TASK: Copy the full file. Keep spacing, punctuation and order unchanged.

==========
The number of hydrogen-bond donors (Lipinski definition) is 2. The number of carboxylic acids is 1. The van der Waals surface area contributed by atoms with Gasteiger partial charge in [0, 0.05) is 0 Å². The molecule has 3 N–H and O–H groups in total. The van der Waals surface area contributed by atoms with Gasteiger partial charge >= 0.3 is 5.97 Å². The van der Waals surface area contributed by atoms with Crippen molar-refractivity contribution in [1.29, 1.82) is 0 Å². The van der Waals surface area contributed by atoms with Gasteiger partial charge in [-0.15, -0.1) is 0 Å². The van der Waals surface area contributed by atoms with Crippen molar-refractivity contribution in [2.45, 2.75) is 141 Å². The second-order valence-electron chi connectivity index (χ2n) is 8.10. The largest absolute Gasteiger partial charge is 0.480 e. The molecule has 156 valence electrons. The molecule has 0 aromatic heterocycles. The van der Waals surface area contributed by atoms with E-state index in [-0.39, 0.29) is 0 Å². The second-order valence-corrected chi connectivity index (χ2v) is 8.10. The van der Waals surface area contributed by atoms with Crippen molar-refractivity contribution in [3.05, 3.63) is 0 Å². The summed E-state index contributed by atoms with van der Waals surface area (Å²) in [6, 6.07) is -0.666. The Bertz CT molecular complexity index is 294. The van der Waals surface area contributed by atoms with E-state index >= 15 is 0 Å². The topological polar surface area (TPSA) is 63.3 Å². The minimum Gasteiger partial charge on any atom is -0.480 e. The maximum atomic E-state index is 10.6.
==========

The number of hydrogen-bond donors (Lipinski definition) is 2. The number of carboxylic acids is 1. The van der Waals surface area contributed by atoms with Gasteiger partial charge in [0, 0.05) is 0 Å². The molecule has 3 N–H and O–H groups in total. The van der Waals surface area contributed by atoms with Gasteiger partial charge >= 0.3 is 5.97 Å². The van der Waals surface area contributed by atoms with Crippen molar-refractivity contribution in [1.29, 1.82) is 0 Å². The van der Waals surface area contributed by atoms with Gasteiger partial charge in [-0.15, -0.1) is 0 Å². The van der Waals surface area contributed by atoms with Crippen molar-refractivity contribution in [2.45, 2.75) is 141 Å². The second-order valence-electron chi connectivity index (χ2n) is 8.10. The largest absolute Gasteiger partial charge is 0.480 e. The molecule has 156 valence electrons. The molecule has 0 aromatic heterocycles. The van der Waals surface area contributed by atoms with E-state index in [-0.39, 0.29) is 0 Å². The second-order valence-corrected chi connectivity index (χ2v) is 8.10. The van der Waals surface area contributed by atoms with Crippen molar-refractivity contribution in [3.05, 3.63) is 0 Å². The summed E-state index contributed by atoms with van der Waals surface area (Å²) in [6, 6.07) is -0.666. The Bertz CT molecular complexity index is 294. The van der Waals surface area contributed by atoms with E-state index >= 15 is 0 Å². The topological polar surface area (TPSA) is 63.3 Å². The minimum Gasteiger partial charge on any atom is -0.480 e. The maximum atomic E-state index is 10.6.